Don’t you wish they would stop,
all the thoughts swirling around in your head,
bees in a hive, dancers tapping their way across the stage.
I should rake the leaves in the carport, buy Christmas lights.
Was there really life on Mars? What will I cook for dinner?
I walk up the driveway, put out the garbage bins.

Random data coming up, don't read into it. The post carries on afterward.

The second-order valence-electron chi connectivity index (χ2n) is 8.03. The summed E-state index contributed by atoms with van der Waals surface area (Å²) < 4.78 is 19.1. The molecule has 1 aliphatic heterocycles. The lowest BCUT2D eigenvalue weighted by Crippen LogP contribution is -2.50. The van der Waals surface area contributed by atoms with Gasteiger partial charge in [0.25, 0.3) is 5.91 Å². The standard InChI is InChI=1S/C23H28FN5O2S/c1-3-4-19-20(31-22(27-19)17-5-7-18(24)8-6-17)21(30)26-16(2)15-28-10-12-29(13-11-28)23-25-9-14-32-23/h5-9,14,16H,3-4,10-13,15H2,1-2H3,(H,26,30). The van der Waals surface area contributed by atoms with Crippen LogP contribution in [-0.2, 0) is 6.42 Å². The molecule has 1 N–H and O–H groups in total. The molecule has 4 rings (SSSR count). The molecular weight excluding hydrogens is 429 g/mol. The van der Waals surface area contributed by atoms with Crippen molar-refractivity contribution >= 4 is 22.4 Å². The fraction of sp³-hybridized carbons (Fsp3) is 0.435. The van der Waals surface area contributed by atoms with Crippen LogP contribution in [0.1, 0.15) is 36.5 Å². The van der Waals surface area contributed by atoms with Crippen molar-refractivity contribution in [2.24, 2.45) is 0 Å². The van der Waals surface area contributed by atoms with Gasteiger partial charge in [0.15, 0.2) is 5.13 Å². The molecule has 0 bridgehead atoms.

I should stop using plastic bags, visit my friend
whose husband just left her for the Swedish nanny.
I wish I hadn’t said Patrick’s painting looked “ominous.”
Maybe that’s why he hasn’t called.
Does the car need oil, again? There’s a hole in the ozone
the size of Texas, and everything seems to be speeding up.
Come, let’s stand by the window and look out
at the light on the field. Let’s watch how
the clouds cover the sun, and almost nothing
stirs in the grass.
Danusha Lameris, 1971 – American Poet, from The Moons of August